Lecture 2 Social Cohesion and Government
The original mechanism of social cohesion, as it is still to be found among the most primitive races, was one which operated through individual psychology without the need of anything that could be called government. There were, no doubt, tribal customs which all had to obey, but one must suppose that there was no impulse to disobedience of these customs and no need of magistrates or policemen to enforce them. In Old Stone Age times, so far as authority was concerned, the tribe seems to have lived in a state which we should now describe as anarchy. But it differed from what anarchy would be in a modern community owing to the fact that social impulses sufficiently controlled the acts of individuals. Men of the New Stone Age were already quite different; they had government, authorities capable of exacting obedience, and large-scale enforced cooperation. This is evident from their works; the primitive type of small-tribe cohesion could not have produced Stonehenge, still less the Pyramids. The enlargement of the social unit must have been mainly the result of war. If two tribes had a war of extermination, the victorious tribe by the acquisiton of new territory would be able to increase its numbers. There would also in war be an obvious advantage in an alliance of two or more tribes. If the danger producing the alliance persisted, the alliance would, in time, become an amalgamation. When a unit became too large for all its members to know each other, there would come to be a need of some mechanism for arriving at collective decisions, and this mechanism would inevitably develop by stages into something that a modern man could recognise as government. As soon as there is government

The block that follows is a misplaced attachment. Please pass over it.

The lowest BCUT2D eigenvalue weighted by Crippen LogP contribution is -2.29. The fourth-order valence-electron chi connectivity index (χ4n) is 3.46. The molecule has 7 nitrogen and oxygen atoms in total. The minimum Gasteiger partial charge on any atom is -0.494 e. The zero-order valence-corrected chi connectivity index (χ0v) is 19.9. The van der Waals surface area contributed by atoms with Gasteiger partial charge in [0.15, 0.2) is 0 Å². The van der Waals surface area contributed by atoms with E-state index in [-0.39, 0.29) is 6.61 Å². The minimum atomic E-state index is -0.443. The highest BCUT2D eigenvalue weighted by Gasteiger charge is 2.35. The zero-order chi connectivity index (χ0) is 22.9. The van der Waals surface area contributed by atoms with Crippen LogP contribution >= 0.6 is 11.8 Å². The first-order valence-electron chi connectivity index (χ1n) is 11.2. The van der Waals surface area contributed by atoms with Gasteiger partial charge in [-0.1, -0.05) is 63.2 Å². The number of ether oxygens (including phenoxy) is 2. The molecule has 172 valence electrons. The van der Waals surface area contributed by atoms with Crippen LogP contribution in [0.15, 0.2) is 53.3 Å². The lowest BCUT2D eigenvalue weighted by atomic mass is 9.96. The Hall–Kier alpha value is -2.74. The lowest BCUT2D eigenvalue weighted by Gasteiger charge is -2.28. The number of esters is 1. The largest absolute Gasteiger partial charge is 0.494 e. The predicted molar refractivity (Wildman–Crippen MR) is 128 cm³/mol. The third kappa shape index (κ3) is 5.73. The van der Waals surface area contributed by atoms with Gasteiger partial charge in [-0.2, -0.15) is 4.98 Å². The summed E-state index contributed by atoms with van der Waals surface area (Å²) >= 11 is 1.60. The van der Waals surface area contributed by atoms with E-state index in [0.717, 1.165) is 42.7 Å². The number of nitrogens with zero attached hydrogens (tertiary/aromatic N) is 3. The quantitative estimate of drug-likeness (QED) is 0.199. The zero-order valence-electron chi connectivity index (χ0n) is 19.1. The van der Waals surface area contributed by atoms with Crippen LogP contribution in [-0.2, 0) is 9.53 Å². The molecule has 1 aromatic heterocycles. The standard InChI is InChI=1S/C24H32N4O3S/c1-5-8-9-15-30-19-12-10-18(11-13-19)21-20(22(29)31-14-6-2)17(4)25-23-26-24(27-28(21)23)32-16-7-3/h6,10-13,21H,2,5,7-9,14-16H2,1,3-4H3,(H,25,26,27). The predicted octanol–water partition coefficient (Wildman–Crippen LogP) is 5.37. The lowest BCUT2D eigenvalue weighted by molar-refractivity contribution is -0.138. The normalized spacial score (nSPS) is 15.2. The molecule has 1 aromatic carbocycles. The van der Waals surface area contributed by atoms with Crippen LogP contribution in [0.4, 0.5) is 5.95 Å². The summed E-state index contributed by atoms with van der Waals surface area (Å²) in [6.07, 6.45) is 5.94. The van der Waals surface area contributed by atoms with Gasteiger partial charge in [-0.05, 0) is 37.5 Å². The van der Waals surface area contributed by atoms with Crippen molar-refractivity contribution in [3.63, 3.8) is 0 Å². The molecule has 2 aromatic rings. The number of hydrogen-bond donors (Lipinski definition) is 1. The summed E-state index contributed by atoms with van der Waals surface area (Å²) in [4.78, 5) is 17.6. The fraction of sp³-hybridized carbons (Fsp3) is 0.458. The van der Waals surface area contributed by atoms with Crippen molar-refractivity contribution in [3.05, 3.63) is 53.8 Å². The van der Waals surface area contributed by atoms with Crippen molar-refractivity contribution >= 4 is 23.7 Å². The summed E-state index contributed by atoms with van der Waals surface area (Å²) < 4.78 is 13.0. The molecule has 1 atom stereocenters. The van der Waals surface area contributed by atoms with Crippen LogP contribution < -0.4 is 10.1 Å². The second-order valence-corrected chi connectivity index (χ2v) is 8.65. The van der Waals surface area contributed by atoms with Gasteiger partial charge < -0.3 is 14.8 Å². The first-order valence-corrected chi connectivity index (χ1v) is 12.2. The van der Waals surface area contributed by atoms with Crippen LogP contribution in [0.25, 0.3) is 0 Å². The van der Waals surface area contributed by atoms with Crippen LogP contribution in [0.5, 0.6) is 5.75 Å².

some men have more power than others, and the power that they have depends, broadly speaking, upon the size of the unit that they govern. Love of power, therefore, will cause the governors to desire conquest. This motive is very much reinforced when the vanquished are made into slaves instead of being exterminated. In this way, at a very early age, communities arose in which, although primitive impulses towards social co-operation still existed, they were immensely reinforced by the power of the government to punish those who disobeyed it. In the earliest fully historical community, that of ancient Egypt, we find a king whose powers over a large territory were absolute, except for some limitation by the priesthood, and we find a large servile population whom the king could at his will, employ upon State enterprises such as the Pyramids. In such a community only a minority at the top of the social scale-the king, the aristocracy, and the priestsneeded any psychological mechanism towards social cohesion; all the rest merely obeyed. No doubt large parts of the population were unhappy; one can get a picture of their condition from the first chapters of Exodus. But as a rule, so long as external enemies were not to be feared, this condition of widespread suffering did not prevent the prosperity of the State, and it left unimpaired the enjoyment of life by the holders of power. This state of affairs must have existed for long ages throughout what we now call the Middle East. It depended for its stability upon religion and the divinity of the king. Disobedience was impiety, and rebellion was liable to call down the anger of the gods. So long as the upper social layers genuinely believed this, the rest would be merely disciplined as we now discipline domestic animals.